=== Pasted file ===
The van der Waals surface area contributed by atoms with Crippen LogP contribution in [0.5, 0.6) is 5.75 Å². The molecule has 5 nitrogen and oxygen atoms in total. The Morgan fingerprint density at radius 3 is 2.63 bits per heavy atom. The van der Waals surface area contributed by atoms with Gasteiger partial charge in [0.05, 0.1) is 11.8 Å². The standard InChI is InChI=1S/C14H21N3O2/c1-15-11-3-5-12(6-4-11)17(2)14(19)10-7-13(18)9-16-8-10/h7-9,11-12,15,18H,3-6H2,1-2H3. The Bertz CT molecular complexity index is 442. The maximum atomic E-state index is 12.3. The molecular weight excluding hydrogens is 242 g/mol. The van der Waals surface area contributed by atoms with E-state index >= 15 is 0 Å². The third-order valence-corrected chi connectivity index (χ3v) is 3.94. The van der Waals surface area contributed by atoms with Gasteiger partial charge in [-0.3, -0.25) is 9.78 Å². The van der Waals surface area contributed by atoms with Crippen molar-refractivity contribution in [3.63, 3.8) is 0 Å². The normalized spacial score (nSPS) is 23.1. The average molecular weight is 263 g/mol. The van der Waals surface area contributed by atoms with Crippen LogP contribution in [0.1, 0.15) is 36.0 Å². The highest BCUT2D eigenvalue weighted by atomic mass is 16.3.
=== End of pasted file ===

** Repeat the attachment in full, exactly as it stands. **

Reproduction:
The van der Waals surface area contributed by atoms with Crippen LogP contribution in [0.5, 0.6) is 5.75 Å². The molecule has 5 nitrogen and oxygen atoms in total. The Morgan fingerprint density at radius 3 is 2.63 bits per heavy atom. The van der Waals surface area contributed by atoms with Gasteiger partial charge in [0.05, 0.1) is 11.8 Å². The standard InChI is InChI=1S/C14H21N3O2/c1-15-11-3-5-12(6-4-11)17(2)14(19)10-7-13(18)9-16-8-10/h7-9,11-12,15,18H,3-6H2,1-2H3. The Bertz CT molecular complexity index is 442. The maximum atomic E-state index is 12.3. The molecular weight excluding hydrogens is 242 g/mol. The van der Waals surface area contributed by atoms with E-state index >= 15 is 0 Å². The third-order valence-corrected chi connectivity index (χ3v) is 3.94. The van der Waals surface area contributed by atoms with Gasteiger partial charge in [-0.3, -0.25) is 9.78 Å². The van der Waals surface area contributed by atoms with Crippen molar-refractivity contribution in [3.63, 3.8) is 0 Å². The normalized spacial score (nSPS) is 23.1. The average molecular weight is 263 g/mol. The van der Waals surface area contributed by atoms with Crippen LogP contribution in [0.1, 0.15) is 36.0 Å². The highest BCUT2D eigenvalue weighted by atomic mass is 16.3.